The primary interest of my laboratory is to elucidate the molecular mechanisms that drive and direct axon growth and regeneration during early development and especially after injury or degenerative disease. We make extensive use of genetically modified mice to model disease conditions and to manipulate axon growth-related signaling cascades in vivo.
Signaling pathways controlling axon growth and regeneration
In mammalian embryos, axons grow vigorously and precisely to interconnect the nervous system, and form connections to sensory receptors and muscles. In the mature nervous system, axon growth stops to maintain stability. After an injury, axons can regenerate, if imperfectly, in the peripheral nervous system, but no productive regeneration occurs in the central nervous system. Therefore, spinal cord injuries result in permanent paralysis, and retinal axon degeneration in glaucoma causes irreversible loss of vision, to name just two examples.
The goal of our research is to enable axon regeneration in the injured central nervous system, using experimental models of spinal cord injury and glaucoma. Several lines of genetically modified mice allow us to selectively activate or inactivate specific signaling molecules in neurons of interest in vivo. We assess regeneration phenotypes using high-resolution imaging, and we test for possible recovery of motor or visual behaviors.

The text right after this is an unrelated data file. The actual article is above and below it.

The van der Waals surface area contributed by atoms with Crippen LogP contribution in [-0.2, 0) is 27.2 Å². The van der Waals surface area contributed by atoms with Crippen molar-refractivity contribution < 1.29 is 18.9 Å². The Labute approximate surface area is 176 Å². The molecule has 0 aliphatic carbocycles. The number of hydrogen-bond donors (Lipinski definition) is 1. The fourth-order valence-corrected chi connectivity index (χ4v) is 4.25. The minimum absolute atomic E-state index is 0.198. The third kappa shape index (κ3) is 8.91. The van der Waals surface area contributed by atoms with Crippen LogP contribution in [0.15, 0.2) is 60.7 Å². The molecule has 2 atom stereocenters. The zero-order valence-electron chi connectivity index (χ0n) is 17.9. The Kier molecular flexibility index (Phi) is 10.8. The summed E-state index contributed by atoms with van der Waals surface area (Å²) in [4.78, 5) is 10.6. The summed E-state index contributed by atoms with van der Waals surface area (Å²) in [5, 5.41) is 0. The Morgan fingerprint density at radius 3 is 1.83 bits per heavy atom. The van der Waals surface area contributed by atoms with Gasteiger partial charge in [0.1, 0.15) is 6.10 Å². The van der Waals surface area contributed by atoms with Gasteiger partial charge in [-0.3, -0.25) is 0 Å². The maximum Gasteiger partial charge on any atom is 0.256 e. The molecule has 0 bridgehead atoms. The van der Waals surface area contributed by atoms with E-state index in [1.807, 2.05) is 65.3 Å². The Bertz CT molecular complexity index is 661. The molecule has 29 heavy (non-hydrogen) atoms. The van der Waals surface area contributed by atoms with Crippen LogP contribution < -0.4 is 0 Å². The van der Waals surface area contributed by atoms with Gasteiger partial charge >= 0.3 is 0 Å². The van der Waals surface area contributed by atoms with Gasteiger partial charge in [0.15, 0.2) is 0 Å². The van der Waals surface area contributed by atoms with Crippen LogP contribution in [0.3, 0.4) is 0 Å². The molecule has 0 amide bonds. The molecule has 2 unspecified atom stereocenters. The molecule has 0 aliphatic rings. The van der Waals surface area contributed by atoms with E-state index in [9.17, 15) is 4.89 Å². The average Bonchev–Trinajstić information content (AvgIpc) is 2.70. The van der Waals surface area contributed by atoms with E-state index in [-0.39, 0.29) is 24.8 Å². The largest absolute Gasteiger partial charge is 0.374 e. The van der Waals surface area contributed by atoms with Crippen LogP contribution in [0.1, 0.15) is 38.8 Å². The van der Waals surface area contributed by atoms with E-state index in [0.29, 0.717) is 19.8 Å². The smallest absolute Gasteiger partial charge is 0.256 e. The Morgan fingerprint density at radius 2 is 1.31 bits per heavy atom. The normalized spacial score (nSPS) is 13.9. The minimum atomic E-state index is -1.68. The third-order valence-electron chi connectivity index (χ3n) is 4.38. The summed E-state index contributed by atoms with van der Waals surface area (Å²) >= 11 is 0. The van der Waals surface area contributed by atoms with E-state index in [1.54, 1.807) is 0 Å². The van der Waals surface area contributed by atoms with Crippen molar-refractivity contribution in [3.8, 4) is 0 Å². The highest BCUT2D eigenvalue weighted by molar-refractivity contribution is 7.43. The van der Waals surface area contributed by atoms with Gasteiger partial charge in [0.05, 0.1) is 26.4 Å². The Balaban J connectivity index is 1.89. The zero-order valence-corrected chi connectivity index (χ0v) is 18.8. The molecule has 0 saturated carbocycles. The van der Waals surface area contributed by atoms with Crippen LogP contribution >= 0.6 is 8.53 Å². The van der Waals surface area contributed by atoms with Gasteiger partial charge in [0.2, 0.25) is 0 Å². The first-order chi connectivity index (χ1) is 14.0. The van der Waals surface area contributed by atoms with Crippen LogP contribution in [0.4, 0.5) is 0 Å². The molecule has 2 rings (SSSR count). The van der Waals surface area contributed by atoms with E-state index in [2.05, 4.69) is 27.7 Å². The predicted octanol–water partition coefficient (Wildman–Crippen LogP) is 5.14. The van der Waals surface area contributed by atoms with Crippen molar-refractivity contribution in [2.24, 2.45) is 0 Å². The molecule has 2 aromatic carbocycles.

Mapping Neuronal Circuits
We are developing a reporter mouse that will express a novel transsynaptic tracer. In these mice we will be able to visualize the entire network of neurons connected to an initial neuron (or a group of neurons) of interest, and to manipulate gene expression in these neurons. This model will be useful for a number of purposes, for example to delineate neuropathic pain circuitry, or to document axon rewiring in a regeneration context.
Develop new treatment options for the RASopathies in mouse models
The RASopathies (also referred to as neuro-cardio-facio-cutaneous syndromes) are a related group of complex neurodevelopmental disorders affecting up to 1 in1000 live births. Mutations affecting the RAS–RAF–MAP kinase signaling pathway have been causally linked to the RASopathies. We have developed several mouse models which mimic the neurological aspects of human RASopathies' syndromes. We utilize these mice to investigate the underlying pathological causes of devise symptoms and test possible therapeutic strategies.
Dr. Zhong is the Director of the Molecular Regeneration and Imaging Laboratory at the Burke Medical Research Institute and the Director of the Burke Center for Pain and Sensory Recovery.